The battery charging apparatus 110 repeats operations 210 through 240 until the voltage of the battery 120 reaches the maximum voltage. When the battery charging apparatus 110 repetitively performs operations 210 through 240, a change in voltage of the battery 120 may occur as illustrated in a graph 310 of FIG. 3. Referring to FIG. 3, the battery charging apparatus 110 changes a charging current each time a current change event occurs until a voltage of the battery 120 reaches the maximum voltage.

In operation 250, in response to the voltage of the battery 120 reaching the maximum voltage in operation 230, the battery charging apparatus 110 charges the battery 120 with a constant voltage. That is, the battery charging apparatus 110 charges the battery 120 in a constant voltage charging mode. In this case, the charging current gradually decreases over time to a termination current, for example, of 0.05 C-rate. In operation 260, in response to the charging current reaching the termination current, the battery charging apparatus 110 terminates charging the battery 120.

According to an example, charging in the step charging mode is controlled based on a threshold voltage, and thus an anode potential of a battery is maintained to be greater than or equal to a reference value. Thus, occurrence of metal plating on an anode of the battery may be prevented, and a life of the battery may therefore be increased.

FIGS. 4A and 4B are diagrams illustrating another example of a battery charging method.

FIG. 4A illustrates tables 410, 420, and 430 corresponding to a state of health (SOH) of 0.95, an SOH of 0.9, and an SOH of 0.85, respectively. The SOH is also referred to as life information of a battery.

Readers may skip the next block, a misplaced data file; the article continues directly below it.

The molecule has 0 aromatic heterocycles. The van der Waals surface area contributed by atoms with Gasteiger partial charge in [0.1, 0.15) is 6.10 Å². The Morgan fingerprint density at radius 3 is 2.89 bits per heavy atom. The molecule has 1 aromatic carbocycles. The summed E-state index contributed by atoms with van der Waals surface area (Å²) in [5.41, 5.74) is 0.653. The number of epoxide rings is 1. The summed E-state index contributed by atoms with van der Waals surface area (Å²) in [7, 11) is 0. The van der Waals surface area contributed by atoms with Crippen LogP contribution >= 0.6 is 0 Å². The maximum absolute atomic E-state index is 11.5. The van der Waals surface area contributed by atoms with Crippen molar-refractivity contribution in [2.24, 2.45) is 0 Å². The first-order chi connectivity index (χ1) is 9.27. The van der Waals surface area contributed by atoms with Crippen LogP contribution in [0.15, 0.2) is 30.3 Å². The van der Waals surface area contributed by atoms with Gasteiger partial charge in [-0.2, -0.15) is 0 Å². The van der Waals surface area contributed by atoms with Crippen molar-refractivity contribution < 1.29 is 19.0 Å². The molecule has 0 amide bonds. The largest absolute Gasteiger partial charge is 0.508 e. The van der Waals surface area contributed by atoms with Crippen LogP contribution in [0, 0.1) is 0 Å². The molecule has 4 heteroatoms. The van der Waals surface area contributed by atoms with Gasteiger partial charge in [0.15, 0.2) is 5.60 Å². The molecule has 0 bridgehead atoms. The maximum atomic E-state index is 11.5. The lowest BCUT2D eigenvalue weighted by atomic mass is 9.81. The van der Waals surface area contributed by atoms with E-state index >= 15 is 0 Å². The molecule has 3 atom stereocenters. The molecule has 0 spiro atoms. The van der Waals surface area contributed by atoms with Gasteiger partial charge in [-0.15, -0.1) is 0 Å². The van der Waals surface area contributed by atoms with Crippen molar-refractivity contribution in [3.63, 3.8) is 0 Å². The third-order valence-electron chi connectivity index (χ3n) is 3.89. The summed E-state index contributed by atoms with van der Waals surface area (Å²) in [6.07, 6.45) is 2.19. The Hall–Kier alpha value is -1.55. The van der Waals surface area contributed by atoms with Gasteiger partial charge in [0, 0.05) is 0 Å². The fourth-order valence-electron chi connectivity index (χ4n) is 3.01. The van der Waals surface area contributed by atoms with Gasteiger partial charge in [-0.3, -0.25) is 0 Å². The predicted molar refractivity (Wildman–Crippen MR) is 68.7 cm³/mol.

An anode potential of the battery 120 changes depending on a degree of deterioration of the battery 120. However, when the battery charging apparatus 110 continues charging the battery 120 using a single table, for example, Table 2 illustrated above, irrespective of the degree of deterioration of the battery 120, the anode potential may become less than a reference value. Thus, when the battery 120 deteriorates and an SOH of the battery 120 decreases accordingly, the battery charging apparatus 110 performs the battery charging method described with reference to FIG. 2 above by referring to a table corresponding to the decreased SOH. For example, referring to FIG. 4A, in a case in which the SOH of the battery 120 is 0.95, the battery charging apparatus 110 performs the battery charging method described with reference to FIG. 2 by referring to the table 410. In a case in which the SOH of the battery 120 is 0.9, the battery charging apparatus 110 performs the battery charging method described with reference to FIG. 2 by replacing the table 410 with the table 420. Similarly, in a case in which the SOH of the battery 120 is 0.85, the battery charging apparatus 110 performs the battery charging method described with reference to FIG. 2 by replacing the table 420 with the table 430.

FIG. 4B illustrates tables 440, 450, and 460 corresponding to a battery tape a, a battery type b, and a battery type c, respectively. In each of the tables 440, 450, and 460, charging currents for a corresponding battery type and threshold voltages corresponding to the charging currents are recorded.

The battery charging apparatus 110 selects a table from various tables based on a battery type, and performs the battery charging method described with reference to FIG. 2 based on the selected table. For example, the battery charging apparatus 110 selects a table from the tables 440, 450, and 460 based on a type of the battery 120. The battery charging apparatus 110 selects the table 440 in response to the type of the battery 120 being a, the table 450 in response to the type of the battery 120 being b, and the table 460 in response to the type of the battery 120 being c. The battery charging apparatus 120 then performs the battery charging method described with reference to FIG. 2 based on the selected table.

To perform the battery charging method described with reference to FIGS. 1 through 3, and 4A and 4B by the battery charging apparatus 110, a threshold voltage corresponding to each charging current in a step charging mode may need to be determined in advance. Hereinafter, example methods of determining a threshold voltage be described in detail with reference to FIGS. 5 through 10.

FIGS. 5 through 7, and 8A and 8B are diagrams illustrating an example of a method of determining a threshold voltage. The method of determining a threshold voltage to be described hereinafter may be performed by a threshold voltage determining apparatus.